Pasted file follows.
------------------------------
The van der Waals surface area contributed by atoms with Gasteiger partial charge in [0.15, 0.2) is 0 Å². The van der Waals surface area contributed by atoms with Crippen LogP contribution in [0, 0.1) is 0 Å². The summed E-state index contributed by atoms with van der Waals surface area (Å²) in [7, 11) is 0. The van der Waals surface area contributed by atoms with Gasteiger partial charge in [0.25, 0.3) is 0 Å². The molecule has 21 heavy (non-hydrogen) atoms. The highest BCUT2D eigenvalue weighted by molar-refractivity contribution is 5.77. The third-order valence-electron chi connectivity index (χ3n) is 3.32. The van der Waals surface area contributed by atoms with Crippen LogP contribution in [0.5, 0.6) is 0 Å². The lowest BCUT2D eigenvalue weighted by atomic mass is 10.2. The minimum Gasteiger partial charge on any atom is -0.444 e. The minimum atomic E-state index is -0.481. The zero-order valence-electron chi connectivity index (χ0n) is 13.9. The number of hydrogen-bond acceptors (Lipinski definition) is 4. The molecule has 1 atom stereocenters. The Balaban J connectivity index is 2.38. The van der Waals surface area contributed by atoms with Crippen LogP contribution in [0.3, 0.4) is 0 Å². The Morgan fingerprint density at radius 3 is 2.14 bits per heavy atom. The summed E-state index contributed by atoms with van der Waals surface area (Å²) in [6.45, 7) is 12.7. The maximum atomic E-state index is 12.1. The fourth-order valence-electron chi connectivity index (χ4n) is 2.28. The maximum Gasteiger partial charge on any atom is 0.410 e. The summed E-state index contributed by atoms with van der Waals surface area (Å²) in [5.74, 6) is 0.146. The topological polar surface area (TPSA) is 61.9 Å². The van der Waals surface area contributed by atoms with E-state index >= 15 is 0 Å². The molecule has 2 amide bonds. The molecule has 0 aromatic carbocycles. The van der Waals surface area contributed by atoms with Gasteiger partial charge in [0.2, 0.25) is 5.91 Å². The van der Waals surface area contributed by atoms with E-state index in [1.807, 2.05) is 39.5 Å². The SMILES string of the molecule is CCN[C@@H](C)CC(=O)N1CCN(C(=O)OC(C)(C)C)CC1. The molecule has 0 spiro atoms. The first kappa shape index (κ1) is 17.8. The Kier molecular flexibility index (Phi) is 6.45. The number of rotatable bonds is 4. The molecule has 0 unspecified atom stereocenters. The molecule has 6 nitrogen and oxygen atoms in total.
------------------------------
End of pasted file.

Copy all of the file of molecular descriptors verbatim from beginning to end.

The van der Waals surface area contributed by atoms with Gasteiger partial charge in [0.15, 0.2) is 0 Å². The van der Waals surface area contributed by atoms with Crippen LogP contribution in [0, 0.1) is 0 Å². The summed E-state index contributed by atoms with van der Waals surface area (Å²) in [7, 11) is 0. The van der Waals surface area contributed by atoms with Gasteiger partial charge in [0.25, 0.3) is 0 Å². The molecule has 21 heavy (non-hydrogen) atoms. The highest BCUT2D eigenvalue weighted by molar-refractivity contribution is 5.77. The third-order valence-electron chi connectivity index (χ3n) is 3.32. The van der Waals surface area contributed by atoms with Crippen LogP contribution in [0.5, 0.6) is 0 Å². The lowest BCUT2D eigenvalue weighted by atomic mass is 10.2. The minimum Gasteiger partial charge on any atom is -0.444 e. The minimum atomic E-state index is -0.481. The zero-order valence-electron chi connectivity index (χ0n) is 13.9. The number of hydrogen-bond acceptors (Lipinski definition) is 4. The molecule has 1 atom stereocenters. The Balaban J connectivity index is 2.38. The van der Waals surface area contributed by atoms with Crippen LogP contribution in [0.3, 0.4) is 0 Å². The Morgan fingerprint density at radius 3 is 2.14 bits per heavy atom. The summed E-state index contributed by atoms with van der Waals surface area (Å²) in [6.45, 7) is 12.7. The maximum atomic E-state index is 12.1. The fourth-order valence-electron chi connectivity index (χ4n) is 2.28. The maximum Gasteiger partial charge on any atom is 0.410 e. The summed E-state index contributed by atoms with van der Waals surface area (Å²) in [5.74, 6) is 0.146. The topological polar surface area (TPSA) is 61.9 Å². The van der Waals surface area contributed by atoms with E-state index >= 15 is 0 Å². The molecule has 2 amide bonds. The molecule has 0 aromatic carbocycles. The van der Waals surface area contributed by atoms with Gasteiger partial charge in [0.2, 0.25) is 5.91 Å². The van der Waals surface area contributed by atoms with E-state index in [1.807, 2.05) is 39.5 Å². The SMILES string of the molecule is CCN[C@@H](C)CC(=O)N1CCN(C(=O)OC(C)(C)C)CC1. The molecule has 0 spiro atoms. The first kappa shape index (κ1) is 17.8. The Kier molecular flexibility index (Phi) is 6.45. The number of rotatable bonds is 4. The molecule has 0 unspecified atom stereocenters. The molecule has 6 nitrogen and oxygen atoms in total.